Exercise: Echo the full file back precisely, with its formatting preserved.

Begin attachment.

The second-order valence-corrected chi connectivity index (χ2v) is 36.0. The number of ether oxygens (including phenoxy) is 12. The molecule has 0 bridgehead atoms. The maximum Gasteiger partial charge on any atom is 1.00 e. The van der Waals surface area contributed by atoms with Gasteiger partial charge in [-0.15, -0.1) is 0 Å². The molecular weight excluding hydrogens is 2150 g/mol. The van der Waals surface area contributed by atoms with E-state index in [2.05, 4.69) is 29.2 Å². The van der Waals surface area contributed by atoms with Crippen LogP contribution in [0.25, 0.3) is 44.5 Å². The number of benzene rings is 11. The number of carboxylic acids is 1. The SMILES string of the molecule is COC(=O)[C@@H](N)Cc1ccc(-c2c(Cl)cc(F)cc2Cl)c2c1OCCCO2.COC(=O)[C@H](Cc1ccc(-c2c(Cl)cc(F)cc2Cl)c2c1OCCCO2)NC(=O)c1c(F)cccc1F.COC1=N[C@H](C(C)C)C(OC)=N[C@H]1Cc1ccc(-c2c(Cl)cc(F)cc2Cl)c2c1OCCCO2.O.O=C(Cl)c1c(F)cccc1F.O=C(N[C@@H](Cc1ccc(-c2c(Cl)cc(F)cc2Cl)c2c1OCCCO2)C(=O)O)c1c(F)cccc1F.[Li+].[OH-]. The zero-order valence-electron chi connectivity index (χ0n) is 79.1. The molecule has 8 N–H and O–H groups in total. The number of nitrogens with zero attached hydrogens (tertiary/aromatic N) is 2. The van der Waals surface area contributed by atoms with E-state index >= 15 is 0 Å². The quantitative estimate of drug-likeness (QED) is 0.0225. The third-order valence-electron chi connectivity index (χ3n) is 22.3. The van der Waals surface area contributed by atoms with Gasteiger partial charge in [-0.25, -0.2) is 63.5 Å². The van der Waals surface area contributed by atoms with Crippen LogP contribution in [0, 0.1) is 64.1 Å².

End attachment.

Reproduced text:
The second-order valence-corrected chi connectivity index (χ2v) is 36.0. The number of ether oxygens (including phenoxy) is 12. The molecule has 0 bridgehead atoms. The maximum Gasteiger partial charge on any atom is 1.00 e. The van der Waals surface area contributed by atoms with Gasteiger partial charge in [-0.15, -0.1) is 0 Å². The molecular weight excluding hydrogens is 2150 g/mol. The van der Waals surface area contributed by atoms with E-state index in [2.05, 4.69) is 29.2 Å². The van der Waals surface area contributed by atoms with Crippen LogP contribution in [0.25, 0.3) is 44.5 Å². The number of benzene rings is 11. The number of carboxylic acids is 1. The SMILES string of the molecule is COC(=O)[C@@H](N)Cc1ccc(-c2c(Cl)cc(F)cc2Cl)c2c1OCCCO2.COC(=O)[C@H](Cc1ccc(-c2c(Cl)cc(F)cc2Cl)c2c1OCCCO2)NC(=O)c1c(F)cccc1F.COC1=N[C@H](C(C)C)C(OC)=N[C@H]1Cc1ccc(-c2c(Cl)cc(F)cc2Cl)c2c1OCCCO2.O.O=C(Cl)c1c(F)cccc1F.O=C(N[C@@H](Cc1ccc(-c2c(Cl)cc(F)cc2Cl)c2c1OCCCO2)C(=O)O)c1c(F)cccc1F.[Li+].[OH-]. The zero-order valence-electron chi connectivity index (χ0n) is 79.1. The molecule has 8 N–H and O–H groups in total. The number of nitrogens with zero attached hydrogens (tertiary/aromatic N) is 2. The van der Waals surface area contributed by atoms with E-state index >= 15 is 0 Å². The quantitative estimate of drug-likeness (QED) is 0.0225. The third-order valence-electron chi connectivity index (χ3n) is 22.3. The van der Waals surface area contributed by atoms with Gasteiger partial charge in [-0.25, -0.2) is 63.5 Å². The van der Waals surface area contributed by atoms with Crippen LogP contribution in [0, 0.1) is 64.1 Å².